When I was converting my collection of short stories for the Kindle, I had two formatting issues with the .html file I’d created from MS Word.
The first was with the spacing between chapter (or story) titles and the following text. For some reason, some of them were spaced correctly and some were much closer together than the others. The fix was really simple: I opened the .html file in notepad, did a search for the title in question, and then underneath the code that contained the title inserted the tab <br>. Those who know basic html will know this is a line break, but it brought all the spacings into line for me.
The second problem was a bit more complicated. The .html file had defaulted the paragraph settings so the first line of each one was indented. I didn’t want it to look that way and spent a few hours messing about with it. In the end, I found a section of code in the document that Word had created that looks like this:
p.MsoNormal, li.MsoNormal, div.MsoNormal
mso-fareast-font-family:”Times New Roman”;
I inserted the following line in this section (below the margin-left line): text-indent:0in;
The secondary problem, however, was that Word had applied the MsoNormal class to some paragraphs, but not to all. So whilst that fixed the problem, it didn’t fix it everywhere. So what I then did was to replace all the paragraph tags in the document with the MsoNormal class. To do this, I selected Edit > Replace in notepad and set it to replace <p style= with <p style=MSONormal. This set all the paragraphs to the correct class in the style settings and the indent code was then applied across the whole document.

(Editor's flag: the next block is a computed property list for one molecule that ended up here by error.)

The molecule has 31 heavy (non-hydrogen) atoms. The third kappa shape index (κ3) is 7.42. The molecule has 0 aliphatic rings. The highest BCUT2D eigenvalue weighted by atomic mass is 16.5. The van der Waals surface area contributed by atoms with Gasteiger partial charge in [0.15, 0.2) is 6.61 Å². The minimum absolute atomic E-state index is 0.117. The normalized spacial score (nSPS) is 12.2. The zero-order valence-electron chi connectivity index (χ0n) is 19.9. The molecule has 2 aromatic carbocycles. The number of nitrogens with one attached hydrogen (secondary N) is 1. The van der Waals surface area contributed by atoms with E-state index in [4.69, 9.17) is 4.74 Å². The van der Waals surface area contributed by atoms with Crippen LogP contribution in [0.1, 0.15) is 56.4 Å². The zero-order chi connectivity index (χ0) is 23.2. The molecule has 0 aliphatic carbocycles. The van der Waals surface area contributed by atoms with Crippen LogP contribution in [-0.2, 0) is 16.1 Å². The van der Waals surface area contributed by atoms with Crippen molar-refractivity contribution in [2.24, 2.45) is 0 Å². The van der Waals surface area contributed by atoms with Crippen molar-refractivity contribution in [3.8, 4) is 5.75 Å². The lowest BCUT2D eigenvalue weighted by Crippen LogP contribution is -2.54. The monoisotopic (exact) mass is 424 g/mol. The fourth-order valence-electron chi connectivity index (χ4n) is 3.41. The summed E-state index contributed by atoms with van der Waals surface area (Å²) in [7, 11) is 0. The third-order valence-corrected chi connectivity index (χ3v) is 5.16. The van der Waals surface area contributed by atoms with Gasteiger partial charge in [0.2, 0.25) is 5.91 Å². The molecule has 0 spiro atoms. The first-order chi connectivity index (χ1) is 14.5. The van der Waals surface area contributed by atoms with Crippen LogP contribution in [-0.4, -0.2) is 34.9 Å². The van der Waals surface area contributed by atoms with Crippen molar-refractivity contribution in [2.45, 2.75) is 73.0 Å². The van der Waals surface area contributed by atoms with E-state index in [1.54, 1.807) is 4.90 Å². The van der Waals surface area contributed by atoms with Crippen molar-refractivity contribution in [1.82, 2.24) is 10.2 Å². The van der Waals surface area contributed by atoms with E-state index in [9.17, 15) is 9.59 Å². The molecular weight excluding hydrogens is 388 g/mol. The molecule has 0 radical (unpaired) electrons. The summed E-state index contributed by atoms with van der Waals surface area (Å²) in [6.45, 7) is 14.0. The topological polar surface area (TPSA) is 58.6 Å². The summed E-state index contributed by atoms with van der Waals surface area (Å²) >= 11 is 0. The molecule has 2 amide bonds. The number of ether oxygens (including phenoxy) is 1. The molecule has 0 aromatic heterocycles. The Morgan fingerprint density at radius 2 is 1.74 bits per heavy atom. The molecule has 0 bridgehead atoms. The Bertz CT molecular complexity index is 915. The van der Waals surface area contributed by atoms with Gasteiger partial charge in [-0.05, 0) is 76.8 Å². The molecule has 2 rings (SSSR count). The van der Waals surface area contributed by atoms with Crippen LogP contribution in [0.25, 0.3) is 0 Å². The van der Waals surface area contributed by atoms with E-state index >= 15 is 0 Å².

When I was formatting The Haiku Diary I wanted to ensure that the book had three Haiku per page, regardless of whether it was being viewed on the Kindle, the Kindle DX, or any of the Kindle apps. But by this point I’d made so many changes to the .html that I didn’t want to go back and put page breaks in the Word document and then go through all the other changes again. So instead I trawled through the .html file (again in notepad) and inserted the following line after every third poem: <br clear=all style=’page-break-before:always’>.
I also wanted to indent the date beneath each Haiku and used the following code to do this: <p style=’margin-left:180.0pt;text-indent:250.0pt;line-height:normal’>.
If you’re a web developer or html and CSS expert this will all be second nature to you – you’ll probably know better code than the stuff MS Word auto-generates. But for those of you struggling to find answers to your formatting issues (as I was), I hope this helps.